I have many experts in my life. I have life coaches, pastors, stylists, business coaches, and more. I rely on them for their expertise. The stylists keep me from looking frumpy or inappropriate for my age. The business coaches keep me from becoming stagnant in my business. The life coaches help me to keep my life in balance and perspective.
Here’s the thing—I have to trust them to be honest with me. In order to do that, I have to be open to hearing uncomfortable things. It’s no fun to have someone say, “Sweetie, that top makes your butt look big.” Trust me; it’s no fun at all. Still, my friends have to be able to tell me that in order for me to benefit from their expertise.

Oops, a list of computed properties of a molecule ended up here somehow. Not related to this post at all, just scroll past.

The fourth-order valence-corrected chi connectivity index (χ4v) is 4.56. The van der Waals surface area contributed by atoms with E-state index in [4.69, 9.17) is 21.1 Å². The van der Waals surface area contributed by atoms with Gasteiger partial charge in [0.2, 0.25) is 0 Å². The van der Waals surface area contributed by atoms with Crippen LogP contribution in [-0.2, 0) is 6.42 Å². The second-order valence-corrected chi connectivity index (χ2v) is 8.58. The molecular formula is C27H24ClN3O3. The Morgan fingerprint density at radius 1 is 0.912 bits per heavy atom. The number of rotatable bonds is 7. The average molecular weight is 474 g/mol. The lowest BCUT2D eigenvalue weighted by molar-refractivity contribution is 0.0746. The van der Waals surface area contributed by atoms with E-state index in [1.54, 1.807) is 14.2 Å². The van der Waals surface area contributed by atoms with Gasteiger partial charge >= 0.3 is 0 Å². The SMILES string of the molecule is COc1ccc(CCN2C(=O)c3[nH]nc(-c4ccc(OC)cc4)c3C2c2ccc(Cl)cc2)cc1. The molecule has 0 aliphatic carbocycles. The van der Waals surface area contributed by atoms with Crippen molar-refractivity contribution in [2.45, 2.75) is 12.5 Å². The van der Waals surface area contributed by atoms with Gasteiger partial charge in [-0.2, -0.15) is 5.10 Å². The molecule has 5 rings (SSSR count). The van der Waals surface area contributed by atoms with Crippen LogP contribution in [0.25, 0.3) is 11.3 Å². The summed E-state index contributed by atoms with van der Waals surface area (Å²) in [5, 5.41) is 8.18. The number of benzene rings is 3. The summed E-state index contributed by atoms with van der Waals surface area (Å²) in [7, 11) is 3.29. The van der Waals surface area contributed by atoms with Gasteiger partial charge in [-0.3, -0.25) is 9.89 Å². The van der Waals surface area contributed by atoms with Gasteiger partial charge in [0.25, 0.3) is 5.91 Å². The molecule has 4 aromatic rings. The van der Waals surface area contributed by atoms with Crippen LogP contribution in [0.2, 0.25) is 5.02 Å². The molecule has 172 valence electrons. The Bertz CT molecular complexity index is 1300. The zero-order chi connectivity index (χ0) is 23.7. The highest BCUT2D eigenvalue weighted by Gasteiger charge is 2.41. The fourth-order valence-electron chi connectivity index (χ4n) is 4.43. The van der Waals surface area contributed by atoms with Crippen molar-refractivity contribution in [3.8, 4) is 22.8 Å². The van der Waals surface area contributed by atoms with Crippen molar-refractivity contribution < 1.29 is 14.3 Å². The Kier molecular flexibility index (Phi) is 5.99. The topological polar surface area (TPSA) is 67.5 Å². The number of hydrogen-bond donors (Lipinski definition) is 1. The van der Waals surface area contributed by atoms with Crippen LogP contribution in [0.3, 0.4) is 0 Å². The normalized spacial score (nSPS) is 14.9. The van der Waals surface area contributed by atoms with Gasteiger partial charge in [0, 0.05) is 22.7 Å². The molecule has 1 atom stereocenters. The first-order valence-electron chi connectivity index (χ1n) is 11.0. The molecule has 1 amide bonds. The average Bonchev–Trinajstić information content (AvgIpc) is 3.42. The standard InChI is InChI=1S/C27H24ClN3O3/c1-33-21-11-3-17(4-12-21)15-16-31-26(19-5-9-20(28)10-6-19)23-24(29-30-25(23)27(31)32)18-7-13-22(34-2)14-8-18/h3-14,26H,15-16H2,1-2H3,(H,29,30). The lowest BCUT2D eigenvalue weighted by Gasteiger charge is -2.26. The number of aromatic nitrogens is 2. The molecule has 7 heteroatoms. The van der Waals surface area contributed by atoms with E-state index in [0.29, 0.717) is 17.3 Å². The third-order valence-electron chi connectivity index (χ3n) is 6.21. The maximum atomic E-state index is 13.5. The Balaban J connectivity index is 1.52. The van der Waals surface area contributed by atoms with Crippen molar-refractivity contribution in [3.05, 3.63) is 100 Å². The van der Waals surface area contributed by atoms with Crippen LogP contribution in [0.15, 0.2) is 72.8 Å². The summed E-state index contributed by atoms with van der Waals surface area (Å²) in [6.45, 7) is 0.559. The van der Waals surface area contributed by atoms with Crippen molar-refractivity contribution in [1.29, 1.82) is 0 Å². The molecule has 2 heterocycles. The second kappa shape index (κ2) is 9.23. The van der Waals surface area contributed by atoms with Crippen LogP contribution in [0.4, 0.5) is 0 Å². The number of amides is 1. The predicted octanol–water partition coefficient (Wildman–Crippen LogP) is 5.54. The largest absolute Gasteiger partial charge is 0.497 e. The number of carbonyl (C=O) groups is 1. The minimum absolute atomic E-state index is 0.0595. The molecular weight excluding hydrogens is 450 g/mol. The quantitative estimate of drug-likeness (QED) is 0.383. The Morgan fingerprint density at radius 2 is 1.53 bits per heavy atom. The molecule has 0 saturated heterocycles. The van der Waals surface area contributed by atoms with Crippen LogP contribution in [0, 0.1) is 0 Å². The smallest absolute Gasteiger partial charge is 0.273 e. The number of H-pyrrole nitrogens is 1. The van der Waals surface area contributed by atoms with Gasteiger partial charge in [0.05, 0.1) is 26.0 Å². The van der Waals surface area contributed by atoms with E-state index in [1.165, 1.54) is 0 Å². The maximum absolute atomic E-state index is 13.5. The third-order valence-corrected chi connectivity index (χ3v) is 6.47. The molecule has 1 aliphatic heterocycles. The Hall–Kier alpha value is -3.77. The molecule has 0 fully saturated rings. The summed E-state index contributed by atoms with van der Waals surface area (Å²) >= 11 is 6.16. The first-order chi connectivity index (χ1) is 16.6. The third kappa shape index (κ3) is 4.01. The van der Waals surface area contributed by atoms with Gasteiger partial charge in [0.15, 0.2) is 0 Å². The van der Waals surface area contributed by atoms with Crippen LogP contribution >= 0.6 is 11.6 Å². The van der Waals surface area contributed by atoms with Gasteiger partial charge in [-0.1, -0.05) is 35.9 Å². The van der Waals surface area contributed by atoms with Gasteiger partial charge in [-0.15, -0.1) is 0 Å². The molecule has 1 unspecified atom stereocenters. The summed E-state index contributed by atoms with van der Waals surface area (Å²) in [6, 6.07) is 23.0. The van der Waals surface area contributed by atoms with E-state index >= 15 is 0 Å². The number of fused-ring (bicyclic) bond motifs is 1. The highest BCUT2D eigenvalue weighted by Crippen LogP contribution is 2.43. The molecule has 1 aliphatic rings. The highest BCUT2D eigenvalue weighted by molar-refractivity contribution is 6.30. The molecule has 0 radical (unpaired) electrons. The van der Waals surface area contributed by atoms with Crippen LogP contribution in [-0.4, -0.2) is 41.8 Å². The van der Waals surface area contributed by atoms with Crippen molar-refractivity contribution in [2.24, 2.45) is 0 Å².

When someone points out an area that could use some attention, the natural thing to do is defend ourselves. (The sales person said this top makes me look 10 years younger.) Or, maybe your defense mechanism is counter-attack. (Oh, yeah? Well you should talk. That sweater you wear makes you look like an old woman.) Both are wrong. The proper response is, “Thank you for letting me know.”
I can hear you. You’re thinking, “What if I don’t agree?” That could be. Still, it’s important to be open to and welcoming of critique. Once you have had a chance to get over the emotional response you can evaluate the critique. You might decide that you simply differ in opinion. You might decide they’re right. Either way, you owe it to yourself to give their advice careful consideration.
You must trust others to help you. You must trust yourself enough to welcome the truth.